Has your business been affected by the Coronavirus, now known as COVID-19? Do you know what to do if an employee is diagnosed, what your responsibilities are for other staff, or are you just not sure what you should be doing and when? Our easy guide will give you some answers…
Coronavirus causes flu-like symptoms and can lead to serious illness and even death. The disease first appeared in the Chinese city of Wuhan in December 2019, and since then has spread around the world.
So far, the number of cases in the UK has proved relatively low (273 out of more than 23,000 people tested), at the time of writing, with two reported deaths. You can keep updated on the ever changing situation here and here.
Companies need to ensure that they know what to do and when, as the virus spreads. According to the government, it is possible that up to 20 per cent of your employees could be absent from work as the spread reaches its peak. For SMEs in particular, this could mean that significant members (and numbers) of your team are not in the workplace. The Government has shared guidance for employers and businesses on their website.
Best practice for employers
Here’s our checklist for your organisation, which is simple and easy to employ:
- Communicate with your staff so that they know what actions have been put in place in the workplace to keep everyone safe and healthy and your expectations of them.
- Ensure there are plenty of places to wash hands, with hot water and soap. Remind staff to wash their hands regularly; the BBC have reported one company using an egg timer! Provide hand sanitiser and tissues and encourage the use of both.
- Educate managers on the symptoms to look out for. Make it clear that anyone with Coronavirus symptoms (cough, fever, breathing difficulties, chest pain) should not come into work until they have contacted 111 (either by phone or online) and received advice.
- Do you have staff travelling abroad? Consider whether travel is absolutely necessary at this time.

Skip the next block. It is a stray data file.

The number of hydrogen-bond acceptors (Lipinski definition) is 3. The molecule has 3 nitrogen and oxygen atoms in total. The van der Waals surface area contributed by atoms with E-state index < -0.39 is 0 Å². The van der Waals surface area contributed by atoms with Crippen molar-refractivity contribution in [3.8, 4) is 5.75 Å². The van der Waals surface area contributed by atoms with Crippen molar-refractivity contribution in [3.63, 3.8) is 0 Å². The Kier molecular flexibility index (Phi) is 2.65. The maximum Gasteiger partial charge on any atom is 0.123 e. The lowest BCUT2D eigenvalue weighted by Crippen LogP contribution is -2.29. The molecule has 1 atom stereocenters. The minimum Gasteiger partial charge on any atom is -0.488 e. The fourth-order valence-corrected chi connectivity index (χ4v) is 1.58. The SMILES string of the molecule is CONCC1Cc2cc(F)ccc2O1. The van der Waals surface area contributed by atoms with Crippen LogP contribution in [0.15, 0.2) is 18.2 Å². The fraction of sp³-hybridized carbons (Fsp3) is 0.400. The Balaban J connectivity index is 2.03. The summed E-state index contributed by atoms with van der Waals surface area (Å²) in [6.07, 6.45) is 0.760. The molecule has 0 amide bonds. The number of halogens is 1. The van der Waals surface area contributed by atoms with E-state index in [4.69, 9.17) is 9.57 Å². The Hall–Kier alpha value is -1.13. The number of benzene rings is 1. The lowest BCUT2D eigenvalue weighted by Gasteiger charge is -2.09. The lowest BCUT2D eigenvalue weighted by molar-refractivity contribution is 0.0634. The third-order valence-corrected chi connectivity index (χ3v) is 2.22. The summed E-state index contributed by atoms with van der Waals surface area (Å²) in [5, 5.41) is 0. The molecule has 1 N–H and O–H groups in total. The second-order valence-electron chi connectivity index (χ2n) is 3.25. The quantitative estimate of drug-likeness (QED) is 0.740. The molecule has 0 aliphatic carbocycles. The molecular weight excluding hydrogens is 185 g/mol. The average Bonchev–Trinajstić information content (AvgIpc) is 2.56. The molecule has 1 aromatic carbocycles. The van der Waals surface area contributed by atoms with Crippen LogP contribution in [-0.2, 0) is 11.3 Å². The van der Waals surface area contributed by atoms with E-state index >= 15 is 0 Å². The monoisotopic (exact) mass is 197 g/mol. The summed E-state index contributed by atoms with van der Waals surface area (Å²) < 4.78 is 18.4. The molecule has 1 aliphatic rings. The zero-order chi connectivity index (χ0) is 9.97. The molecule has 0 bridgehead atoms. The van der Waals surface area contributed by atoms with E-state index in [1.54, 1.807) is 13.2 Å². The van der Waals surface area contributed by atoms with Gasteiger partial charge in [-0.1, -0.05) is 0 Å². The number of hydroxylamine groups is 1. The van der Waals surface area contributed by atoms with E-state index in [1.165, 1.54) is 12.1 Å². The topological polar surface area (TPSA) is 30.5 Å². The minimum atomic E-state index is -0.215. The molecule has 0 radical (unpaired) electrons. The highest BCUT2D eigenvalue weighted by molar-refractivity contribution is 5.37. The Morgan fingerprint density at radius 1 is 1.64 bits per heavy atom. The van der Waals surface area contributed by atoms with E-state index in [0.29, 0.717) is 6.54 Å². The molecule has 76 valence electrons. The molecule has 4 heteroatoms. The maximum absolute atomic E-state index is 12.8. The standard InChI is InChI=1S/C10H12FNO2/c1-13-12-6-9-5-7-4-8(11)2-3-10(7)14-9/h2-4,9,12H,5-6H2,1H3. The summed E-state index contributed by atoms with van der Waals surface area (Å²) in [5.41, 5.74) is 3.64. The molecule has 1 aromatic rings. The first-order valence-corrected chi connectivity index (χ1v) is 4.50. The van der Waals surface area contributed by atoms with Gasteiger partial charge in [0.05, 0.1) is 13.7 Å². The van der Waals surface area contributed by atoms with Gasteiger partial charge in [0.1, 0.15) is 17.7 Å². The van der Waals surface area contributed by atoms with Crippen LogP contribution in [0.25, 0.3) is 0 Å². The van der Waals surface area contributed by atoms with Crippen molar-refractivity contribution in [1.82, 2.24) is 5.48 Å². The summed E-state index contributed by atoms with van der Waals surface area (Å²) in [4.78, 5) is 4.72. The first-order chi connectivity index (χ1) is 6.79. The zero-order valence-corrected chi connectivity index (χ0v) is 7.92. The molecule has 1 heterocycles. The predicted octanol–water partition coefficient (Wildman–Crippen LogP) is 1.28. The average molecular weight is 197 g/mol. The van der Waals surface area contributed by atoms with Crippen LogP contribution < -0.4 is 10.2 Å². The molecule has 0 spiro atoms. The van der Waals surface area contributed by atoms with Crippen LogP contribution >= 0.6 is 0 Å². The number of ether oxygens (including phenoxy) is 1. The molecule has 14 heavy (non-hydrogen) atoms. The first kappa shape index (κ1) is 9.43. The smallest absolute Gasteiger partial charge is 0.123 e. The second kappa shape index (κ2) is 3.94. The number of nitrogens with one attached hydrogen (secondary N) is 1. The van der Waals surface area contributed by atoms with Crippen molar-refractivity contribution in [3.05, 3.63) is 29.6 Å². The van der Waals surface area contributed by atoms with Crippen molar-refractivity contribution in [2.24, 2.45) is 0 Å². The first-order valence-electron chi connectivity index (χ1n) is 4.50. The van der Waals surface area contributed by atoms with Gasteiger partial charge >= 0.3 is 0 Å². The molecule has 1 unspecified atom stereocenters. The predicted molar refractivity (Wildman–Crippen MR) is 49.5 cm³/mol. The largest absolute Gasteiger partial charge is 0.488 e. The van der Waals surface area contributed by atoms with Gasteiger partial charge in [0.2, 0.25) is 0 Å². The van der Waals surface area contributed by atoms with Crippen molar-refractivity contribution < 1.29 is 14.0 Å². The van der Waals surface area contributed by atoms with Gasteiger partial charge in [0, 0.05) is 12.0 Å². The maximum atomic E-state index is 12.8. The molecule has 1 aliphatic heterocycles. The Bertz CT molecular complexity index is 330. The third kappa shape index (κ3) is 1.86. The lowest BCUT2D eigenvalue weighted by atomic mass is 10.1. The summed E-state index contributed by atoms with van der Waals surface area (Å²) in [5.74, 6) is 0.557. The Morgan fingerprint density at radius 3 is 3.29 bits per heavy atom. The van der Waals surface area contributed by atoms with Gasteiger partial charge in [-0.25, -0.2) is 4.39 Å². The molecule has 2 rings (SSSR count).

- Do you regularly plan team meetings or sales conferences? Again, consider whether, in the short term, these could be held by conference phone or video link.
Reducing the risk
The World Health Organisation lists these ways to reduce the risk of infection. We suggest you and your staff follow these not only in the workplace but at home and in public spaces too:
- Wash hands regularly with soap or use alcohol-based hand rub.
- Sneeze or cough into a tissue or, worst case, into your elbow. Dispose of tissues into a closed bin.
- Avoid contact with anyone with cold-like symptoms.
- Ensure you practise food safety – using different boards for raw and cooked meat, and washing hands between handling.
The virus at work
The question uppermost for most companies is surely ‘What do we do if we have an unwell member of staff at work – and will we have to shut down the workplace if they are diagnosed with Coronavirus?’
Current advice states that if the person is unwell and has come back from an area affected by the virus, they should keep 2m away from others, be separated in a room with a closed door, such as a sick bay or office, use a separate toilet and use tissues for coughs and sneezes and dispose of the tissues. They must call NHS 111 on their own mobile device to get advice or contact NHS online at: 111.nhs.uk, or 999 if they are seriously ill.
Should you have an infected employee in your office, you may not necessarily have to close down your workplace. After the individual has contacted NHS 111, you will be contacted by the local Public Health England (PHE) health protection team who will give further advice on assessment of the risk. You can refer to PHE’s advice and information online via their website.
Paying the price
What are the rules around sick pay if you have employees who have contracted the Coronavirus or who have to self-isolate?
The government has stated that anyone who has to self-isolate on the advice of NHS 111, or a doctor, (and not just those with confirmation of the virus) will receive statutory sick pay, or contractual sick pay if it is offered within your company, from day one.